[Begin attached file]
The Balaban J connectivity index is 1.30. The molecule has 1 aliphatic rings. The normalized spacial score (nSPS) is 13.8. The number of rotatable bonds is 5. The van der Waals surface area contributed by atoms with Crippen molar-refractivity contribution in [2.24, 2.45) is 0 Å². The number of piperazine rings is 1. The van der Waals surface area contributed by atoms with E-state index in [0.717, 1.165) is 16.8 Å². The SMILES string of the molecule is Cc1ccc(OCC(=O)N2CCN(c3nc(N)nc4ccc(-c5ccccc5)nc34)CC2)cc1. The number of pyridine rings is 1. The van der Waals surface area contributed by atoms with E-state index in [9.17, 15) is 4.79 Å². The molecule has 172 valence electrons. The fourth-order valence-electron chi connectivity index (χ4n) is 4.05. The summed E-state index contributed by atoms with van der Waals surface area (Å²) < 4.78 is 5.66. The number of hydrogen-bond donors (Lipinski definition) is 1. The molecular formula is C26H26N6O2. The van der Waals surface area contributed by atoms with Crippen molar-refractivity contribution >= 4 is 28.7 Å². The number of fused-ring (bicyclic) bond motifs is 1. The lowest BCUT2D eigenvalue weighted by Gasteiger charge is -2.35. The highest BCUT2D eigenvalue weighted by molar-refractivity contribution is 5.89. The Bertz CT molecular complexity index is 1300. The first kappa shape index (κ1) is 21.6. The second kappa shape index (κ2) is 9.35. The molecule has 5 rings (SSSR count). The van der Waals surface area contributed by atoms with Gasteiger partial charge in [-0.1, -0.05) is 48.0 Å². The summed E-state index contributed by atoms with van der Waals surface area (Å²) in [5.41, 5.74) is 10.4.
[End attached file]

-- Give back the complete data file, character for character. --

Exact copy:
The Balaban J connectivity index is 1.30. The molecule has 1 aliphatic rings. The normalized spacial score (nSPS) is 13.8. The number of rotatable bonds is 5. The van der Waals surface area contributed by atoms with Crippen molar-refractivity contribution in [2.24, 2.45) is 0 Å². The number of piperazine rings is 1. The van der Waals surface area contributed by atoms with E-state index in [0.717, 1.165) is 16.8 Å². The SMILES string of the molecule is Cc1ccc(OCC(=O)N2CCN(c3nc(N)nc4ccc(-c5ccccc5)nc34)CC2)cc1. The number of pyridine rings is 1. The van der Waals surface area contributed by atoms with E-state index in [9.17, 15) is 4.79 Å². The molecule has 172 valence electrons. The fourth-order valence-electron chi connectivity index (χ4n) is 4.05. The summed E-state index contributed by atoms with van der Waals surface area (Å²) < 4.78 is 5.66. The number of hydrogen-bond donors (Lipinski definition) is 1. The molecular formula is C26H26N6O2. The van der Waals surface area contributed by atoms with Crippen molar-refractivity contribution >= 4 is 28.7 Å². The number of fused-ring (bicyclic) bond motifs is 1. The lowest BCUT2D eigenvalue weighted by Gasteiger charge is -2.35. The highest BCUT2D eigenvalue weighted by molar-refractivity contribution is 5.89. The Bertz CT molecular complexity index is 1300. The first kappa shape index (κ1) is 21.6. The second kappa shape index (κ2) is 9.35. The molecule has 5 rings (SSSR count). The van der Waals surface area contributed by atoms with Gasteiger partial charge in [-0.1, -0.05) is 48.0 Å². The summed E-state index contributed by atoms with van der Waals surface area (Å²) in [5.41, 5.74) is 10.4.